Being an ally is about genuinely supporting others who face discrimination and exclusion. This lesson explores what being an ally is and helps students to identify practical strategies for being one.
Students learn what it means to be an ally, and identify practical ways to support others as well as strategies they can use for self-care.
By the end of the lesson, students will be able to:
- recognise examples of allyship
- identify strategies for being a good ally
- identify self-care strategies to use as an ally.
Think, pair, share: What does allyship look like? 10 min
To help set up a safe and supportive classroom environment, we recommend you access the following:
Think, pair, share: What does allyship look like?
- Share with students the following definition: An ally is someone who is not a member of a particular marginalised group but who takes action to support that group. Explain that marginalised groups experience systemic social, political and economic discrimination and exclusion. This means they have less access to resources, rights and opportunities than mainstream groups. Marginalised groups include (but are not limited to) Aboriginal and Torres Strait Islander peoples, LGBTQIA+ people, cultural and linguistically diverse (CALD) people, and people living with a disability or mental illness.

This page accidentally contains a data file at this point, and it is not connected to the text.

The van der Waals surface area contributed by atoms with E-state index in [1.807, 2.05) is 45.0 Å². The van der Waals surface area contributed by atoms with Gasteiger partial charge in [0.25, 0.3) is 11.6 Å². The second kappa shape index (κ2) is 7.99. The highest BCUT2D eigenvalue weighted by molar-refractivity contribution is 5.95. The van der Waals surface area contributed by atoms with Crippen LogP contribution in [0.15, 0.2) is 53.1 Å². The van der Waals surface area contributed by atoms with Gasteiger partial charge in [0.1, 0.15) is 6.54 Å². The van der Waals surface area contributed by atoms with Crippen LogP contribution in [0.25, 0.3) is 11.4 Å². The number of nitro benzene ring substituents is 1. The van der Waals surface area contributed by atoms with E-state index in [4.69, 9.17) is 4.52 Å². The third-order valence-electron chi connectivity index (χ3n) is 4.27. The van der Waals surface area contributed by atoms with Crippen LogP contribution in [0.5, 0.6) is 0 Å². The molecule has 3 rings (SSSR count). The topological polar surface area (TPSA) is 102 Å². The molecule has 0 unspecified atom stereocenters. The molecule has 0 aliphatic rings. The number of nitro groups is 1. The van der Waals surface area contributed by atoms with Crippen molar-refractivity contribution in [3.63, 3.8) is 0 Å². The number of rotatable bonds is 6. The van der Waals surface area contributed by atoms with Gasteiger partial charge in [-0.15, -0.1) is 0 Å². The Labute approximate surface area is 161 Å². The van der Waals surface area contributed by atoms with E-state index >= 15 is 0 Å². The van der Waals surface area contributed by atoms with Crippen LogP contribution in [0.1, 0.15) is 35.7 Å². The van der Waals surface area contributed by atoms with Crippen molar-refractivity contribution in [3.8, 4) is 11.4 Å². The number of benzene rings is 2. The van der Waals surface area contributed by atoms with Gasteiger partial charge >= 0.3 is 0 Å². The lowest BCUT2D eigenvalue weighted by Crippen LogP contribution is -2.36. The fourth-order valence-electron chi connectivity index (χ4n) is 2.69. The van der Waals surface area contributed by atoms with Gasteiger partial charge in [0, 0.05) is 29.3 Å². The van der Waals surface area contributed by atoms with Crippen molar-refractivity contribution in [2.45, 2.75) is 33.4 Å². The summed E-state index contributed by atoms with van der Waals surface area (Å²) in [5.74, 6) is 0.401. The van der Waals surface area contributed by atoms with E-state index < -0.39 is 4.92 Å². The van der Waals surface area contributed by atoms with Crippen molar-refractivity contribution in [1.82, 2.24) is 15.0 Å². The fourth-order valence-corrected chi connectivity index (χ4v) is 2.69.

- Ask students to think about times when they have seen someone else be an ally.
- Students share their thoughts with a partner and make a list of examples of allyship.
- Ask pairs to share their list with the rest of the class, recording each answer on a whiteboard/smartboard.
Note: It's worth discussing that while learning about allyship is important, it can be a confronting topic to learn about and so it’s normal for students to take their time in processing the concept. If students are having difficulty coming up with examples of allyship, you can share the following. Allyship is demonstrated by:
- pulling someone up on a racist or discriminatory joke
- going to a rally or event in support of a marginalised group
- if responding to an issue that impacts a marginalised group, sharing a relevant article online written by someone from that group.
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